By Penelope Graham

It has been nearly one year since cannabis was legalized in Canada – but has the haze cleared from how Canadian home buyers and sellers feel about its presence?

When Bill C-45 was passed into legislation last year, there was a considerable amount of uncertainty within the real estate industry. Would the presence of legally grown cannabis still stigmatize a home in the eyes of prospective buyers? Could a newly opened dispensary devalue nearby homes? And what would the implications be for those who owned rental properties, with tenants who wished to grow and consume within their units?

As it turns out, Canadians are starting to relax their view in regard to some – though not all – of these issues, according to a new national survey conducted by Zoocasa. The findings, which were gathered from responses from over 1,300 Canadians between Sept. 17 – 29, 2019, focused on the following topics:

  • Consumption and cultivation of cannabis in private residences
  • Living in close proximity to where cannabis is sold
  • Awareness of landlords, renters and condo dwellers of their rights and the rules that govern cannabis usage in their homes

Let’s take a look at the findings.

Under Bill C-45, Canadian households (with the exception of Manitoba and Quebec) can grow up to four plants within their private residence, to harvest for their own consumption. While a few plants are a far cry from a full-scale criminal grow-op, there were concerns at the time that home buyers – and insurers – would still stigmatize the property in the same way.

However, the survey reveals that Canadians are feeling more positively this year in regard to legally grown plants in the home – 48 per cent indicated they would still be deterred from purchasing a home where the plants had been grown, down from over half last year.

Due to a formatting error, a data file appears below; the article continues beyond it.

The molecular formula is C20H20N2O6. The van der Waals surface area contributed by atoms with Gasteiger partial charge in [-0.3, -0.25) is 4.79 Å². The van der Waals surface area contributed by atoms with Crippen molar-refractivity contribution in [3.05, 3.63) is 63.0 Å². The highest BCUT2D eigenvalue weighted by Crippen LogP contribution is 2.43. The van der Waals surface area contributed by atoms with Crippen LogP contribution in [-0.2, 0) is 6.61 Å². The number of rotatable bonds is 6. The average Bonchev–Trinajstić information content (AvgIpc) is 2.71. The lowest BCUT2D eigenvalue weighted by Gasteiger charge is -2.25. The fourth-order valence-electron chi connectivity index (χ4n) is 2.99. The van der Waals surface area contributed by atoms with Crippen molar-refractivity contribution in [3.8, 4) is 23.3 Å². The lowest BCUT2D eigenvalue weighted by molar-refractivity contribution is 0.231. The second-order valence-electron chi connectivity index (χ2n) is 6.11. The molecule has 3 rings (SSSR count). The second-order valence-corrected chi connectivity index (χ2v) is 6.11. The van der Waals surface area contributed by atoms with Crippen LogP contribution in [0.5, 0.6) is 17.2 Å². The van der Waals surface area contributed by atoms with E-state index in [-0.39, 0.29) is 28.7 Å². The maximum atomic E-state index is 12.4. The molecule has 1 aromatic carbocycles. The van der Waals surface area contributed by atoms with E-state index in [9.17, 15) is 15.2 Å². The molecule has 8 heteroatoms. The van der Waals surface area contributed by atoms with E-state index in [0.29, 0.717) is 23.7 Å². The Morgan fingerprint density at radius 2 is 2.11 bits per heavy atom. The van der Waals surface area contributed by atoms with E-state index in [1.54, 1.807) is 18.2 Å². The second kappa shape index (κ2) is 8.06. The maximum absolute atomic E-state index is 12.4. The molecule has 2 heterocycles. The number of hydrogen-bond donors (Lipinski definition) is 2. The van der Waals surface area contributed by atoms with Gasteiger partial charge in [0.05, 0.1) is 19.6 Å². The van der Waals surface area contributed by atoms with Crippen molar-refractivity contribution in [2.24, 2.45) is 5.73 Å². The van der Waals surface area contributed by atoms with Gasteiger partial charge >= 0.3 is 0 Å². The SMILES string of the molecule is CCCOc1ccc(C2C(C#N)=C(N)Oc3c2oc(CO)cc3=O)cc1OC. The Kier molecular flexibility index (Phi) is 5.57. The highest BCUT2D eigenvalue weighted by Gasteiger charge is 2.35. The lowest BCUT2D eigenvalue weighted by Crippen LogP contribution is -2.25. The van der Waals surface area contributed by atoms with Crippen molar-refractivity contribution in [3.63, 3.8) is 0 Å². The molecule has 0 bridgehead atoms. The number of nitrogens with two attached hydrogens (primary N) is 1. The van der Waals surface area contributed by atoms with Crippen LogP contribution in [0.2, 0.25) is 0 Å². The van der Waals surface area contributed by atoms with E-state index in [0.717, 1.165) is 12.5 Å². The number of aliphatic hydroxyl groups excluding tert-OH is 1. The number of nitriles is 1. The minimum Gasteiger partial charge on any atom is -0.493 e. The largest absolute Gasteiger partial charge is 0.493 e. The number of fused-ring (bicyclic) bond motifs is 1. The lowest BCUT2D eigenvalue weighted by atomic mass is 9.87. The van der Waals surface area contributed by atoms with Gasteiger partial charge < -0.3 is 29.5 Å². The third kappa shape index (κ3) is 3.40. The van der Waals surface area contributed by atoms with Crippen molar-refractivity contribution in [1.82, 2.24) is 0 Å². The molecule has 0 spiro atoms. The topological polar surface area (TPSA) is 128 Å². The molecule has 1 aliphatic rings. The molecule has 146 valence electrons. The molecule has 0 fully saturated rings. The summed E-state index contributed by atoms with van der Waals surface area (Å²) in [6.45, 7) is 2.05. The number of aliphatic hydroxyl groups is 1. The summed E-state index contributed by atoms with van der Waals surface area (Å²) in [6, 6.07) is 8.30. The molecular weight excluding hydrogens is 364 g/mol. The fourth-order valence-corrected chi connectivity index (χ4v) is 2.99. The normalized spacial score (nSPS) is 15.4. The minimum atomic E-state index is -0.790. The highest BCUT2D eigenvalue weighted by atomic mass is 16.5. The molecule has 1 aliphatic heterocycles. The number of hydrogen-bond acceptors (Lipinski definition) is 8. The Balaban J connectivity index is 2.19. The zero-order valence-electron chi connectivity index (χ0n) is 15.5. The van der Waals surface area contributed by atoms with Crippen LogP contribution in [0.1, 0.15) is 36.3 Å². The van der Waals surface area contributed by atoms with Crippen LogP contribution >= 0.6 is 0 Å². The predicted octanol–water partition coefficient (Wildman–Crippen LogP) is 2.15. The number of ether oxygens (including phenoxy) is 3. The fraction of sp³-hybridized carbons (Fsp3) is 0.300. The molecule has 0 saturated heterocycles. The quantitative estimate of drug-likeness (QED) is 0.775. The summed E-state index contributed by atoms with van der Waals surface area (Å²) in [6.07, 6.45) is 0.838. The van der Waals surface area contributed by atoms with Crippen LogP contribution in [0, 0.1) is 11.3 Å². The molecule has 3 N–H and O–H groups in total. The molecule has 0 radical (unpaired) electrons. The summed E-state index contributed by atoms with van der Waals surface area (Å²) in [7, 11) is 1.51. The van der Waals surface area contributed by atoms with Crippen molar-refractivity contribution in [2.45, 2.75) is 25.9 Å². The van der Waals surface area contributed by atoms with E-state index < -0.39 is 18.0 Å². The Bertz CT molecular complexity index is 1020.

It should be noted though, that millennial home buyers – arguably making up for the largest proportion of the first-timer segment – are far less likely to be dissuaded by a few legally grown plants; just 38 per cent agreed they would not buy the home, compared to 53 per cent of a combined total of gen xers and boomers.

The survey results also indicate that Canadians are less worried about cannabis dispensaries operating in close proximity to their homes. Forty-three per cent of respondents said they’d be comfortable with it, up from just 31 per cent last year. Again, millennials were the least likely to be troubled by these businesses nearby, with 56 per cent indicating they were comfortable, compared to 38 per cent of older generations.

As well, respondents were less likely to believe that nearby dispensaries could hurt neighbourhood home values, with 32 per cent of respondents indicating that dispensaries would have a negative impact on nearby home values, down from 42 per cent last year. Homeowners were more likely to agree with the sentiment, at 35 per cent, compared to 25 per cent of renters. Again, millennials are less likely to be concerned, with 24 per cent in agreement, compared to 38 per cent of older generations.

Those who identified as owning rental properties, however, continue to express high levels of anxiety around legal cannabis in the home. A whopping 85 per cent of landlords stated they would prefer a tenant who does not consume the drug, or intend to grow it in the home, while 57 per cent said they were concerned about increased property damage as a direct result of legalization. Further, 55 per cent said they would consider charging future tenants a higher rent to offset these perceived future costs.

When providing services to brokerage clients, agents have a fiduciary duty to provide all the information they can about a prospective property – and that includes whether cannabis has been cultivated or consumed on the premises. Smoking it indoors, in particular, continues to be a turn off for buyers, with 61 per cent of Canadians saying it would devalue a home.

While the presence of four legal plants will no longer require a home to undergo a remediation process (unless there is related water or electrical damage as a result), it’s still important that homeowners understand the risks growing at home can pose to their properties, from fire and flood, to increased theft. Urge clients to disclose their intentions with their home insurer to ensure the activity will be covered in the worst-case scenario.


  1. Most of the fears are misguided and unsupported. A house plant is a house plant. Growing cannabis at home is no different than brewing beer or wine making. If someone is going to abuse either system they will. Strong odours in a home will always deter some buyers, and poor tenants will always cause more damage than expected. None of the sky will fall alarms surrounding legalization have occurred in any jurisdiction where it has been legalized

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